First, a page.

Secondary and high schools, as well as madrasas, for boys across Afghanistan, have reopened after more than a month of the country's takeover by the Taliban, the Ministry of Education said.
In its announcement on Sunday, the Ministry however did not say when the schools for girls would reopen, reports Xinhua news agency.
"Boy students and male teachers of all private and government-run secondary, high schools, and madrasas or religious schools have been asked to return to schools in all 34 provinces of Afghanistan," the Ministry said in a statement.
Primary schools for boys and girls have already reopened and the government-run universities have remained closed.
The Ministry said in another statement on Sunday that all the male personnel should resume their duties and attend their offices from Monday.
The continued closure of the secondary and high schools for girls has caused concerns among the Afghan females who have termed the decision as a violation of the women rights.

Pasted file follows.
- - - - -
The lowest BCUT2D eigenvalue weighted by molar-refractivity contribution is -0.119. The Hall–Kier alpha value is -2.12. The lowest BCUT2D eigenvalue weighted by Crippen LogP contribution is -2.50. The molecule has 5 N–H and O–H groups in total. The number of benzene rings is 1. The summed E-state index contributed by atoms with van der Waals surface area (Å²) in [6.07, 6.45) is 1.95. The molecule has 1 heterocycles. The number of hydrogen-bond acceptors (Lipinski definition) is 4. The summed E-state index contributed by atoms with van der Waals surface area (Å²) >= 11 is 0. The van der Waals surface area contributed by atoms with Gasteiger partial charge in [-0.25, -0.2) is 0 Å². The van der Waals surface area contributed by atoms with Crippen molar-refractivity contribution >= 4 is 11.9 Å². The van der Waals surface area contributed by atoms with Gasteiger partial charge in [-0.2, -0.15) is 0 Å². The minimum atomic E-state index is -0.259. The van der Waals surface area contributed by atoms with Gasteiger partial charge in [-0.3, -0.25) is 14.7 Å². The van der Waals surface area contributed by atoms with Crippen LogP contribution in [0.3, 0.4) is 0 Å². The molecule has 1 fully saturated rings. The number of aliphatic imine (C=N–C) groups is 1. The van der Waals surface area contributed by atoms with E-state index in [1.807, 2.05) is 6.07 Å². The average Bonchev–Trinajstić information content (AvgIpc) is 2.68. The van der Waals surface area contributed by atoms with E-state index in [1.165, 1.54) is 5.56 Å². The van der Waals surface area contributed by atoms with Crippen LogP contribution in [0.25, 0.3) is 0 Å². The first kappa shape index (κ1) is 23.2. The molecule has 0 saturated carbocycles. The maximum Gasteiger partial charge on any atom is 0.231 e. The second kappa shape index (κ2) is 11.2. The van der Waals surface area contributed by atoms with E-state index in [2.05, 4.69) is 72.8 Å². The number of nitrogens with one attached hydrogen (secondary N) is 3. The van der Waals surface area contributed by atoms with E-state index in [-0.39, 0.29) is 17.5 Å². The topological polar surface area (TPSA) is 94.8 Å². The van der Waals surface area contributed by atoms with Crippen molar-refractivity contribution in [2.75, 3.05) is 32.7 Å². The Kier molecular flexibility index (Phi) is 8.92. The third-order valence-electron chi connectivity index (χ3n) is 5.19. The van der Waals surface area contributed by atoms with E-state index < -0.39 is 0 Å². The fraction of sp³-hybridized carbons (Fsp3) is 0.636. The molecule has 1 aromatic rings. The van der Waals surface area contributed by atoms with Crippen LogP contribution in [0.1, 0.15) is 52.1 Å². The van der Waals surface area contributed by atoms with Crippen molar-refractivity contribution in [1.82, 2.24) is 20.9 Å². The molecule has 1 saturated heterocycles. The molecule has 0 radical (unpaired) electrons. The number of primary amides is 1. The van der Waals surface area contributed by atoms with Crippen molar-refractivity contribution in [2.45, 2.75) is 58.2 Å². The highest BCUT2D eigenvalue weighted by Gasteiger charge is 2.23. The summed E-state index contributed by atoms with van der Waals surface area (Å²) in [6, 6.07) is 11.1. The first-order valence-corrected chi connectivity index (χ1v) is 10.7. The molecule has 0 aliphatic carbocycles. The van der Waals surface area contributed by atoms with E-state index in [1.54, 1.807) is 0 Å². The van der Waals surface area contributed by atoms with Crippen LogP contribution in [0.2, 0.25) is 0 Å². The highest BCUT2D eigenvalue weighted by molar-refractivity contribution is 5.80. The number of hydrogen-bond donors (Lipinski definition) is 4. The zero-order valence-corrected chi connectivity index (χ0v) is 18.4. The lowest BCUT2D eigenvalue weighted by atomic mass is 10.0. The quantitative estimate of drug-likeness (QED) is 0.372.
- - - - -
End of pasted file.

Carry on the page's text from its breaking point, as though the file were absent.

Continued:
"I want to become a doctor in the future but depriving me of education will bury my dream," a ninth-grade student, Nadia, said.
"Going to school and getting education is my natural right," she added.
Taliban leaders have repeatedly said that Afghan women and girls have the right to study and work but only within the framework of Sharia or Islamic law.
Afghan women have demanded the country ensure their rights including study and work outside home.
Taliban spokesman Zabihullah Mujahid has said that girls' schools will reopen and the newly formed caretaker government has been working on the procedure on how to separate the classrooms and teachers for girls.